This workshop is for those who feel stuck in their head or need to be in control of their audition or performance. Acting demands a feeling of spontaneity and play within the confines of a script. How do you find this freedom within the form? Using elements of improv, play and tools from the Michael Chekhov technique, we will explore how to spark and expand the imagination and then allow this to be alive within the structure of a scene. Online, as we practise, the container is your room, but within it you need to be free. You need to be Free in the Form. You need it for filming especially, as you might be asked to do things with specificity yet still find the much needed freedom and spontaneity within your scene

This online course is taught by Max Hafler from Galway Ireland and Rena Polley from Toronto, Canada. 

DEC 10TH THE ACTOR IS THE THEATRE. 10-5

TUTOR : DECLAN DROHAN 

For the audience, the actor is the living, radiating presence at the heart of drama.

What skills and tools make the performer subtle, responsive and capable of transformation? The ability to transition into someone other than themselves…To convey a character.

Working through the Imagination and the Body, the Chekhov Technique offers a suite of strategies for the actor to achieve exactly this.

The journey begins here. this day long workshop will give you an exploratory look in seeing acting in a different way. 

VENUE SLIGO

What is it to be Oneself? Looking at Peer Gynt through the Chekhov Technique

Over this last weekend I have been looking with the Chekhov Technique at a play I have previously thought opaque and difficult for me, Peer Gynt in the translation by Frank McGuinness.As Mcguinness says himself,  Peer is “this creature I wouldn’t let into my house” and this was a feeling I shared . To be unable to empathise with the main overarching character might have been a problem and yet…….. 

Looking at this play through the lens of Archetypes, Atmospheres and Image Centres (all elements of the Michael Chekhov Acting Technique), I started to come to terms with this difficult play which has struck me with an incredible sense of profundity. 

When we are working with a play only for a weekend, Declan Drohan, my colleague, and I are careful to select particular elements, those we felt would be useful for the play/scenes we wanted to explore. Our subject was Fantastical Characters; how does an actor play a character who is not recognisable in the material world and yet also prevent them from being stereotypical, cliched? If, as Chekhov asserted, all actors are Artists, how do you make your version of the Button Moulder particular to your interpretation? How do we find a depth and a richness for the characters and situation?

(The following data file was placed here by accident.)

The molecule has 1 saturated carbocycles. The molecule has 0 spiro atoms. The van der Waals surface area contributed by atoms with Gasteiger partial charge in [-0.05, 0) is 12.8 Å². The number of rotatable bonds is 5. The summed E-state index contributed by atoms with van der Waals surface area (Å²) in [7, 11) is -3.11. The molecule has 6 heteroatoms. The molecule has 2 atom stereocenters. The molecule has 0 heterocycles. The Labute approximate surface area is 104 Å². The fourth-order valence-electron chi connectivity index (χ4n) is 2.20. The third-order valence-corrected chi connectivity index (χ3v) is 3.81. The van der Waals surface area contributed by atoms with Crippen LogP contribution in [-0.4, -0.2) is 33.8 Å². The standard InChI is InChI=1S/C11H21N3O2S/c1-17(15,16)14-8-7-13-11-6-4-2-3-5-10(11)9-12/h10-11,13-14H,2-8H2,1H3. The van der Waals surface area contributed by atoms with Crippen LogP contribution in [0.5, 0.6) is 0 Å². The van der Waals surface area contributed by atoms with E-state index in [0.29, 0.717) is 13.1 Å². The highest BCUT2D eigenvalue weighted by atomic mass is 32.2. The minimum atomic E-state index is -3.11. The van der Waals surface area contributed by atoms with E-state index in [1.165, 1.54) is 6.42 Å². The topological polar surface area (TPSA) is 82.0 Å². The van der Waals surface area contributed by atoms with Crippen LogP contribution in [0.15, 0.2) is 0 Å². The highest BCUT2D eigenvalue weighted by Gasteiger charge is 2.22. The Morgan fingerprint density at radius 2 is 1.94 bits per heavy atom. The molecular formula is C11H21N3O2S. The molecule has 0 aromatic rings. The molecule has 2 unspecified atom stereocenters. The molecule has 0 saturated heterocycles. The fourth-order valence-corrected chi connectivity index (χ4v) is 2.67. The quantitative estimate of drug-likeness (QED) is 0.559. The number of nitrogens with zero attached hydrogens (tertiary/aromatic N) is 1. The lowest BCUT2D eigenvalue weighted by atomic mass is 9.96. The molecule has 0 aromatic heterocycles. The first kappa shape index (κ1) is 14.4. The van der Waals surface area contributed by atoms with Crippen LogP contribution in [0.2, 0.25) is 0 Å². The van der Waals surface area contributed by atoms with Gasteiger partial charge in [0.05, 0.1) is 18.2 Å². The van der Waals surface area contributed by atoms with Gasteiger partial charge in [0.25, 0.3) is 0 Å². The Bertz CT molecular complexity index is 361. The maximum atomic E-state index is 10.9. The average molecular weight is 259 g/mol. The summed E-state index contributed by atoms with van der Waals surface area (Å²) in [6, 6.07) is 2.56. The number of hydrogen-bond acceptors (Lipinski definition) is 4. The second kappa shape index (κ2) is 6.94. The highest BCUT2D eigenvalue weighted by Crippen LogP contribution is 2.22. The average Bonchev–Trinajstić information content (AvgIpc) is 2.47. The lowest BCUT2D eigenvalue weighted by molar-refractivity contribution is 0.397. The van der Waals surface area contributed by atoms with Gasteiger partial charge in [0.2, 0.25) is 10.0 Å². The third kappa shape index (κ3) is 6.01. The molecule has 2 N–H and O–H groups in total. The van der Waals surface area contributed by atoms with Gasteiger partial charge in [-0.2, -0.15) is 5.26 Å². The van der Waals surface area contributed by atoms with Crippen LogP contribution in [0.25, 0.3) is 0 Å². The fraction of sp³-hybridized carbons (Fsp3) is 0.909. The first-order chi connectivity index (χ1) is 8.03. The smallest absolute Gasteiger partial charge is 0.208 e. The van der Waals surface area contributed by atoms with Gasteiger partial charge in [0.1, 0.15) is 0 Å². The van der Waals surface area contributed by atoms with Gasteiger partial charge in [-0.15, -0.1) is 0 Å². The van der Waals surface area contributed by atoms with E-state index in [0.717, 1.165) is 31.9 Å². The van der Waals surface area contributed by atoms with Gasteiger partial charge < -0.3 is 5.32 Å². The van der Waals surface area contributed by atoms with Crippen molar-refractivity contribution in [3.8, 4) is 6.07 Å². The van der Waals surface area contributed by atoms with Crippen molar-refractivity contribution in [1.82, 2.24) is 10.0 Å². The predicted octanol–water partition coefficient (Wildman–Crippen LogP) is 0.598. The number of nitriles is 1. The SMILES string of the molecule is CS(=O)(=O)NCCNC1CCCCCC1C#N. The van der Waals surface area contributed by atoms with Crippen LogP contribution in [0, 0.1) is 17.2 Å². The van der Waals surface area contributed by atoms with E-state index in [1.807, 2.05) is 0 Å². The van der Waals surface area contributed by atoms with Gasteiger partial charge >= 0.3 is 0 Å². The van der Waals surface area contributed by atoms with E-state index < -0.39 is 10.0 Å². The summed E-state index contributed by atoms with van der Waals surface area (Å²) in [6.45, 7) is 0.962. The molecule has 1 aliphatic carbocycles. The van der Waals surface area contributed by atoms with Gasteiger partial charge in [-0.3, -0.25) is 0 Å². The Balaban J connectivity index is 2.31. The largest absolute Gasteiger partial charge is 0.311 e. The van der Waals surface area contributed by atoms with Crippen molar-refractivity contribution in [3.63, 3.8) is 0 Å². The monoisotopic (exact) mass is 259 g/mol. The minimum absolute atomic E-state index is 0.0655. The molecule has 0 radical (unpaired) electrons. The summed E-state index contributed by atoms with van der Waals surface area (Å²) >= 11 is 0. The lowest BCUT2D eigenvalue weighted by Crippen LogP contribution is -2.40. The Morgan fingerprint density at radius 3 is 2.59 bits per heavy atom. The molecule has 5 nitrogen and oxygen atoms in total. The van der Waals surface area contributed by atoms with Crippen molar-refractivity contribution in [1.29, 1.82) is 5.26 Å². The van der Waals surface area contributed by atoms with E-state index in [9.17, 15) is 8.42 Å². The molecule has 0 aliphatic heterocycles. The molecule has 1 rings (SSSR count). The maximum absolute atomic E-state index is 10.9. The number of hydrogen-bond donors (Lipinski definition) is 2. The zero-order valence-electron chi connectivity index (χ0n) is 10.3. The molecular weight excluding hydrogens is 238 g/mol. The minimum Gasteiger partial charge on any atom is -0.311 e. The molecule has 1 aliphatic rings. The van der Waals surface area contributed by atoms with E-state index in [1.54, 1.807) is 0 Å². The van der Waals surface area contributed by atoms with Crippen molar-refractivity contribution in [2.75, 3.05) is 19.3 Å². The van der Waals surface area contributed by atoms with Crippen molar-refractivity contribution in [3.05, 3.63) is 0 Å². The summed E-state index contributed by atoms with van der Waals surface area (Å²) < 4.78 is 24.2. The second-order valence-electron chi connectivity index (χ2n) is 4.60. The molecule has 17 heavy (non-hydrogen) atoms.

From the fifth Act when Peer is an old man we looked at three short scenes. In one scene, we discovered what happens when Peer is confronted by various forms of nature; threadballs, leaves, wind, dewdrops, broken straws; they voice his regrets, taunting him. Even as I write, I realise how challenging this is to envisage; one might be tempted to ‘float off’ into some kind of ethereal mushy madness and use spooky disembodied voices. Chekhov was convinced that with commitment , everything can be found through activity, through the body, and we experimented with a Peer while the whole rest of the group became this group of non-animal objects. Because of the sheer commitment of the group what became clear was the way the whole of nature was reminding him of his failings and regrets. Each thing which spoke to him we felt was activated by shifting movement; nothing was still. As the group changed from one element to the other it was as if he was surrounded, as if everything he saw was telling him of his terrible mistakes  and every time an element came and went he had the possibility for change and recovery. Then he found some excuse or reason to reject the advice of the various elements of nature and a new group emerged to warn him of his failings.Activating the scene in this way gave us an awareness of the energy in this act ; of these offerings given to Peer that he continually tries to reject or wriggle out of through humour, sarcasm, stubbornness or wiliness. It gave us a profound feeling of the rhythm of what happens when we are trying to force our way through anything. conflicting energies are constantly in play. On the page this scene looks ripe for cutting, worthless, impossible to stage; but at its core there was something incredibly powerful which told us something profound about Peer’s energy. Guilt comes in waves in this short scene as it does in life.